Words of wisdom about building or remodeling a veterinary hospital from some of the 2020 dvm360 Hospital Design Competition winners.
As always, the facilities that earned high honors in this year’s dvm360 Hospital Design Competition boast features that improve hospital efficiency, offer an excellent patient and client experience, and are just plain gorgeous. But building or remodeling a veterinary hospital is no easy task, as these practice owners have learned. We asked the owners some of these award-winning hospitals what advice they would offer other veterinarians who are considering building or remodeling. Here’s what they had to say.
Do your research
“The best piece of advice we can give is to conduct a thorough research process,” says Michael Foster, DVM, owner of merit award winner Southview Animal Hospital, P.A., in West Saint Paul, Minnesota. His team also found feedback from peers and the community during the design and construction process to be especially helpful and encourages other clinics to seek as much advice as possible.
“An effective hospital design comes from the heart, and the ability to engage with other professionals, including at the Hospital Design 360 conference, gave us a chance to express our story through the design of our hospital,” he says.
“Be sure you have a robust and realistic budget that considers all categories of the project,” adds Jonathan Kaufman, DVM, owner of Eastern Animal Hospital in Baltimore, Maryland, one of two runners-up in the over-8,000-square-feet category. “Rather than relying solely on the architect or bank for complete cost estimates, do your own research on potential expenses from start to finish so you’re thoroughly prepared before you present a budget to the bank.”
Determine specifically what products and equipment you want to incorporate, says Samuel J. Kopman, DVM, owner of merit award winner Hearthwood Veterinary Hospital in Vancouver, Washington. “There are a lot of decisions to make and having a good idea of what you want will make it go easier,” Dr. Kopman says. Another piece of advice: Have a good working relationship with your architect and contractor. “We had weekly meetings with our contractor during the building process,” he says.
More about our winners
We’ll be sharing design and build details for all of the veterinary hospitals that earned awards in the 2020 Hospital Design Competition. Look for articles in future issues of Vetted and dvm360 magazines. For a list of all the winners, click here.
Employ veterinary-specific experts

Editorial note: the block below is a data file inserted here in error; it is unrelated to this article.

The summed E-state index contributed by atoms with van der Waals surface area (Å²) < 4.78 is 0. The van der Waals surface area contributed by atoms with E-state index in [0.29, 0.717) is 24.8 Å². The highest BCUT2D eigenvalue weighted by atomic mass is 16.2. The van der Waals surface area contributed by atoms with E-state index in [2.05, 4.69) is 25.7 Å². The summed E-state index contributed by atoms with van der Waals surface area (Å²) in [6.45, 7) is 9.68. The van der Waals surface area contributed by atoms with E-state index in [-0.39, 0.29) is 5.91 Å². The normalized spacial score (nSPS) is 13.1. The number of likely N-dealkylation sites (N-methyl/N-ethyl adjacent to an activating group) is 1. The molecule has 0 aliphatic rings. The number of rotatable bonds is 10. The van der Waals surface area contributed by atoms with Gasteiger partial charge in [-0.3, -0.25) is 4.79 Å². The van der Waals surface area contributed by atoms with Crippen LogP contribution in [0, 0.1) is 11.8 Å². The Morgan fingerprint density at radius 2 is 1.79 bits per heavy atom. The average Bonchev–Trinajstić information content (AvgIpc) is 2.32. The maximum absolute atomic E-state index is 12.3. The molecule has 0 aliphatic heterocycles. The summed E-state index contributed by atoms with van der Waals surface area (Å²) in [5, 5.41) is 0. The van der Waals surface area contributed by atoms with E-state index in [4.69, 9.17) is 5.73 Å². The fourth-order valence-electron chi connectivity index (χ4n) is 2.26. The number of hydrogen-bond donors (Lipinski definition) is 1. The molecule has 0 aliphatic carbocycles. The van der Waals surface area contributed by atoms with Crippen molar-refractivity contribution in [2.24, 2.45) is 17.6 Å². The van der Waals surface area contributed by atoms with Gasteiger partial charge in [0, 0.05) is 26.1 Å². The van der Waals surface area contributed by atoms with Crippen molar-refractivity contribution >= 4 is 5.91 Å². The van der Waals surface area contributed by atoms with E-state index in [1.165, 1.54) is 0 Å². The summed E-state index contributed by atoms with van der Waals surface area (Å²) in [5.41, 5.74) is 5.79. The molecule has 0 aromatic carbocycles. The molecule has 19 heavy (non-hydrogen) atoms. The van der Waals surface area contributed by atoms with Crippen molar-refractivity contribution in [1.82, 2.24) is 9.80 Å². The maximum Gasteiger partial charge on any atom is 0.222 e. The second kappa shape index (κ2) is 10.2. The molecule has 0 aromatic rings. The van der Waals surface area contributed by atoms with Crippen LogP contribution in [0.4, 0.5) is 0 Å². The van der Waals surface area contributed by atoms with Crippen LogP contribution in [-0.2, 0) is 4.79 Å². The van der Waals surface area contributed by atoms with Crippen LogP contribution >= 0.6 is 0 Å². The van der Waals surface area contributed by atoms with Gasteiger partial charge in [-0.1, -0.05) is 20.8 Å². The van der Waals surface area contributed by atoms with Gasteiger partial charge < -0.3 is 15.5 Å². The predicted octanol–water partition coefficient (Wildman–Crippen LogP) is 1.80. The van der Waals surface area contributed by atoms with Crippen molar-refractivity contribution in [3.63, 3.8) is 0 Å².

Many of this year’s Hospital Design Competition winners echo the advice of father and daughter Dale S. Lonsford, DVM, and Charmel Rodick, DVM, who own merit award winner Deer Park Animal Hospital in Deer Park, Texas. “We strongly advise using an architect and builder that have experience and expertise in designing and building animal housing facilities, Dr. Lonsford says. They also recommend having a solid grasp of your budget and letting the architect and the builder know you are serious about staying within it.
Keneth Skinner, DVM, co-owner of the over-8,000-square-feet award-winning Prescott Animal Hospital in Prescott, Arizona, agrees. “A professional veterinary hospital architect will guide you and keep your project going in the right direction. They know what you need, and they know about the things you did not know you needed,” he says. “They help all of your ideas make it to the blueprints and they make every step of the way a little easier. To have a project partner that understands your vision from the beginning is the only way to build.”
A veterinary-specific architect will know the most about animal-specific facilities and materials, says Steve Hotchkiss, DVM, who owns The PARC in Fort Worth, Texas, the second runner-up in the over-8,000-square-feet category.” Believe [your architect’s] estimates for pricing,” he advises. “I was sad that they were right on target. I thought I could build it for less.”
Robert Mankowski, DVM, co-owner of merit award winner Mount Laurel Animal Hospital in Mount Laurel, New Jersey, offers this excellent advice. “Communicate well with your staff regarding updates and progress, and thank them for their patience while building excitement for the new facility,” he says. “Expanding and renovating your practice is a huge adjustment,” he adds, “so expect at least a year to settle in and build protocols.”
When asked what advice she would offer to other hospitals embarking on a new build or remodel/expansion, Marion Sewell, DVM, owner of merit award winner Ruston Animal Clinic in Ruston, Louisiana, suggests looking at and visiting as many veterinary hospitals as possible, and paying close attention to materials and floorplans. But above all, she says, “Have fun!”